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Leftist who has vowed to put Trump 'in his place' opens 22-point lead in Mexico's presidential race

Andres Lopez Obrador is capitalising on widespread disenchantment with current ruling party

Miguel Gutierrez
Thursday 19 April 2018 14:33 BST
Andres Manuel Lopez Obrador has said his nation should reduce its economic dependence on foreign powers
Andres Manuel Lopez Obrador has said his nation should reduce its economic dependence on foreign powers (Reuters)

Mexican leftist Andres Manuel Lopez Obrador has widened his lead in the race to win the 1 July presidential election, opening up a gap of 22 percentage points, a poll by newspaper Reforma showed on Wednesday.

The poll, run between 12 and 15 April, suggested Mr Lopez Obrador would win 48 per cent of the vote, a jump of six points from a February survey by Reforma. His nearest rival, Ricardo Anaya, who heads a right-left coalition, dropped by six points to 26 per cent.

Running third was Jose Antonio Meade, candidate of the ruling Institutional Revolutionary Party (PRI), whose backing remained steady at 18 per cent, the poll showed.

The figures for the three stripped out the 19 per cent of respondents who expressed no preference.

The poll surveyed 1,200 voters and had a margin of error of 3.7 percentage points.

A separate survey by polling firm Mitofsky published late on Wednesday also showed Mr Lopez Obrador pulling further ahead.

In that poll, Mr Lopez Obrador garnered 31.9 per cent support, up from 29.5 per cent in a Mitofsky survey last month. Mr Anaya trailed in second with 20.8 per cent and Mr Meade polled at 16.9 per cent.

Mr Lopez Obrador, a 64-year-old former mayor of Mexico City, has capitalised on widespread disenchantment with the PRI over political corruption, rising levels of violence and sluggish economic growth to consolidate his lead in recent weeks.

He says Mexico should reduce its economic dependence on foreign powers and has vowed to put US president Donald Trump “in his place” if he wins.

Mr Trump’s barbs against Mexican immigrants and complaints that Mexico has taken advantage of the United States over trade have made him unpopular south of the border and a Lopez Obrador presidency could usher in a testier bilateral relationship.

Support for Mr Anaya, a former leader of the centre-right National Action Party (PAN), has slipped since he came under attack from rivals over allegations of financial impropriety in a property deal in his home state of Queretaro.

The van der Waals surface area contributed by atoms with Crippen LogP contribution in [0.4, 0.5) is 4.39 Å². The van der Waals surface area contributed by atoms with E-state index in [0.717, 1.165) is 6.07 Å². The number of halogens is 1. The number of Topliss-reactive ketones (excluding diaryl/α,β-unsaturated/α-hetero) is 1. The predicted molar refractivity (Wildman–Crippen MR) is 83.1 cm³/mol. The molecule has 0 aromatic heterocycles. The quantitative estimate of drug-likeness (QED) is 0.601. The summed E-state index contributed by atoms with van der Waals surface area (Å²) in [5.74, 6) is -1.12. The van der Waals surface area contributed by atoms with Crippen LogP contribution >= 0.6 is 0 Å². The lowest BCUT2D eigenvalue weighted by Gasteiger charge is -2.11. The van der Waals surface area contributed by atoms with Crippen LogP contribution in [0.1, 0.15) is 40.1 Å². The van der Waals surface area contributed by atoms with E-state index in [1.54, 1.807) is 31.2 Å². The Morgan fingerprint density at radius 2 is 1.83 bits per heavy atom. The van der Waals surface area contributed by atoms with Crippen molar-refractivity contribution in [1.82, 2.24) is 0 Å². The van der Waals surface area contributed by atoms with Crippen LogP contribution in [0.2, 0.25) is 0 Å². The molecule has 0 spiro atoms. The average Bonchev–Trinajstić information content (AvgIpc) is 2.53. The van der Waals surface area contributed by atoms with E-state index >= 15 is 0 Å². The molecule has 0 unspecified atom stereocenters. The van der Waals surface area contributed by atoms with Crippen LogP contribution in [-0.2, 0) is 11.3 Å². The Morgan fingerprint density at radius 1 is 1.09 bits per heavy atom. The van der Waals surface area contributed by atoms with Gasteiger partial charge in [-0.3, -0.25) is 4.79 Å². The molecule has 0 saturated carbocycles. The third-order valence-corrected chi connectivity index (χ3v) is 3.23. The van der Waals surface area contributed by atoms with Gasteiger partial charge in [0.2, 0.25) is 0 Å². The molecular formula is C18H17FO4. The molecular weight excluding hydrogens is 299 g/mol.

Mr Anaya, 39, has denied any wrongdoing.

The runner-up in the last two presidential contests, Mr Lopez Obrador has promised an “austere” budget, to be achieved by battling corruption and cutting government waste.

He has threatened to undo the centrepiece of president Enrique Pena Nieto’s economic agenda, the opening of the oil and gas industry to private investment. However, several top advisers say Mr Lopez Obrador is unlikely to make major changes.

Mr Lopez Obrador has raised doubts over the future of Mexico City’s $13bn (£9bn) new airport, now well under construction. Arguing it is too expensive and tainted by corruption, he is threatening to scrap the hub for a cheaper alternative. That has put him at loggerheads with Mexico’s richest man Carlos Slim, who has a major stake in the project.

The Reforma survey also showed Mr Lopez Obrador comfortably beating his two main rivals in direct head-to-head contests. Facing Mr Anaya, he wins by a margin of 51 per cent to 31 per cent and against the 49-year-old Meade, by 57 per cent to 22 per cent.

Mr Lopez Obrador’s party, the National Regeneration Movement (MORENA), is poised to become the largest in Congress, four years after it was formally registered, the Reforma poll showed.

No party has held an outright majority since 1997 and it was not clear MORENA would do so either under the mix of direct election and proportional representation Mexico uses.

MORENA was projected to win 37 per cent of support in voting for the lower house of Congress, the PAN 21 per cent and the PRI 17 per cent, the Reforma survey showed.

The leftist Labor Party (PT), which is allied to MORENA, had 5 per cent of support. Another MORENA ally, the socially conservative Social Encounter Party, polled 1 per cent, below the 3 per cent threshold needed to enter Congress.


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